Left to right: Hosea Ogeleka (intern), Joey Flora (intern), Alec Letourneau (intern), and Mike Waddick (employer).
About Punch Through Design:
Punch Through Design LLC is a growing hardware/software development firm focused on connected devices. Located in the iconic Colonial Warehouse in North Loop, Punch Through consults on and develops everything from apps to advancements in Bluetooth technology.
New to the team are SciTech interns Joey Flora, Alec Letourneau and Hosea Ogeleka. When interviewing these young men for the position, President Mike Waddick recalled, the deciding factor came down to one thing: passion.
“We’re not advocates of resumes or a list of experiences,” said Waddick, “we want you to show passion in the work that you do. It’s basically a personal interview, that is to say, ‘do you care about the task at hand?’”
From that first interview to the last day of their internships, Waddick stuck to his ‘passion over practice’ approach, introducing his interns to new coding programs and guiding them through basic application and eventual skill building.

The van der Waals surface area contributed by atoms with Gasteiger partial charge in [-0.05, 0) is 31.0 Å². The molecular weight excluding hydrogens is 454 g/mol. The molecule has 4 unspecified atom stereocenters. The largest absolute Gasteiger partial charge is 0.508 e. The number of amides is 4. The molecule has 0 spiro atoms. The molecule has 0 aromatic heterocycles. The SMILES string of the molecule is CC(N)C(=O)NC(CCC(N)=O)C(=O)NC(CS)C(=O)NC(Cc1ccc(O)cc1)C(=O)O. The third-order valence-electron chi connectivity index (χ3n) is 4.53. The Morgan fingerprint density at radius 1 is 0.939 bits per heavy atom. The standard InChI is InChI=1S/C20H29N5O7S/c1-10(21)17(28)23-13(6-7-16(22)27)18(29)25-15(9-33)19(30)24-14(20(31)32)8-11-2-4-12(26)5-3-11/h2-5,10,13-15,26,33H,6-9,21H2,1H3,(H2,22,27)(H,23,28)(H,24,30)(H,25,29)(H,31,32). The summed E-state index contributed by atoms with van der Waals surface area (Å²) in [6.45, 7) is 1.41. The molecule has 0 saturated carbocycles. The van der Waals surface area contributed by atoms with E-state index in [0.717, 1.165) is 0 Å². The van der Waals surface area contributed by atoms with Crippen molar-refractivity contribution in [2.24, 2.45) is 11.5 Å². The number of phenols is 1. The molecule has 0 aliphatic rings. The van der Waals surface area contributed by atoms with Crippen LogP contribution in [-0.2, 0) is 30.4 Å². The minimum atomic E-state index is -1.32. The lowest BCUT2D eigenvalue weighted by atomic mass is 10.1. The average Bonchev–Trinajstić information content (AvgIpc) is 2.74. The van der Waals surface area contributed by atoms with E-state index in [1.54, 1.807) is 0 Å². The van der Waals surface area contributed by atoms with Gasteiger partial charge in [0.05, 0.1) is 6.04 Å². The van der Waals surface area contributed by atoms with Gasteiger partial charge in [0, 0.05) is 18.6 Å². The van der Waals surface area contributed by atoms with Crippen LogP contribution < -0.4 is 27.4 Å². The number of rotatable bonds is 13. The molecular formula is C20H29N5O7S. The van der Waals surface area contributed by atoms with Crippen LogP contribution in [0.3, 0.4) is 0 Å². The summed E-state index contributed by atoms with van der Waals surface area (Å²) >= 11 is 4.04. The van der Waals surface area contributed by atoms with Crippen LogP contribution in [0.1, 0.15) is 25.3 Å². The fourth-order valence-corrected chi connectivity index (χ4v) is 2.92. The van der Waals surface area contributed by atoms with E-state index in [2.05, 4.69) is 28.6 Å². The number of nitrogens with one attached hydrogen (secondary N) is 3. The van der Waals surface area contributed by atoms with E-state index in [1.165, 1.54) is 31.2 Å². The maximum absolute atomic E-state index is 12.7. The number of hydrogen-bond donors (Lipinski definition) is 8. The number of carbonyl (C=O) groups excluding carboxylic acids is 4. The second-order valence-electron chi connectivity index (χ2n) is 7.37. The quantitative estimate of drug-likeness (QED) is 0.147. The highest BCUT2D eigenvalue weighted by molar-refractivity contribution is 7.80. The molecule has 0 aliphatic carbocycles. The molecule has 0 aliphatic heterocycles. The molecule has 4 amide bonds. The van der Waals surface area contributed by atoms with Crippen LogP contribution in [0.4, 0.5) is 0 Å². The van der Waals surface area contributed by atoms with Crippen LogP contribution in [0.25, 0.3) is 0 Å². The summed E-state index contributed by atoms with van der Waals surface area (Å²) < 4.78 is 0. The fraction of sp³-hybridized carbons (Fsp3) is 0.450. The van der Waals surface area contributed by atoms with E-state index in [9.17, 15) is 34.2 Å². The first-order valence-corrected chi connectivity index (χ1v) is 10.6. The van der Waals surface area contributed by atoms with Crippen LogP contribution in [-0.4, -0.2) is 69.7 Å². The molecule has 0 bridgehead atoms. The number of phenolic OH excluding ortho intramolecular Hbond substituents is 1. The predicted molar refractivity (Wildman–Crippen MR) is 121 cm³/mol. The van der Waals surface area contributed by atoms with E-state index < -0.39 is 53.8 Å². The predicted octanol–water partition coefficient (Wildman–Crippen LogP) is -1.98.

“In the context of computer science,” he said, “the argument is that if you can understand computers, you can write any language.” Flora, Alec and Ogeleka came into their internships with experience in similar software and a passion to apply it. Punch Through Design taught them the rest.
Meet the Interns:
During their internship at Punch Through Design, each intern worked on his own unique assignments. Flora began with independent research, Letourneau helped with firmware development, and Ogeleka did some website work, Android app development and script writing.
Working at a small company like this allowed the interns to try their hand at a wide selection of projects, helping them to get the most out of their internship experience.
“I also just really like the company culture,” Letourneau said, “It’s nice to see how all the departments interact.”
“The fact that I feel like I can approach anyone here, about anything,” Flora added, “it makes the company dynamic feel very comfortable, which makes it easier to ask questions and suggest ideas.”
“I feel I appreciate technology a lot more now,” Ogeleka said, “now that I’ve seen the amount of problem solving that goes into the simplest program.”
Small Minnesota companies receive up to $2,500 to help pay a STEM intern. At least 350 wage matches are available through August 2019.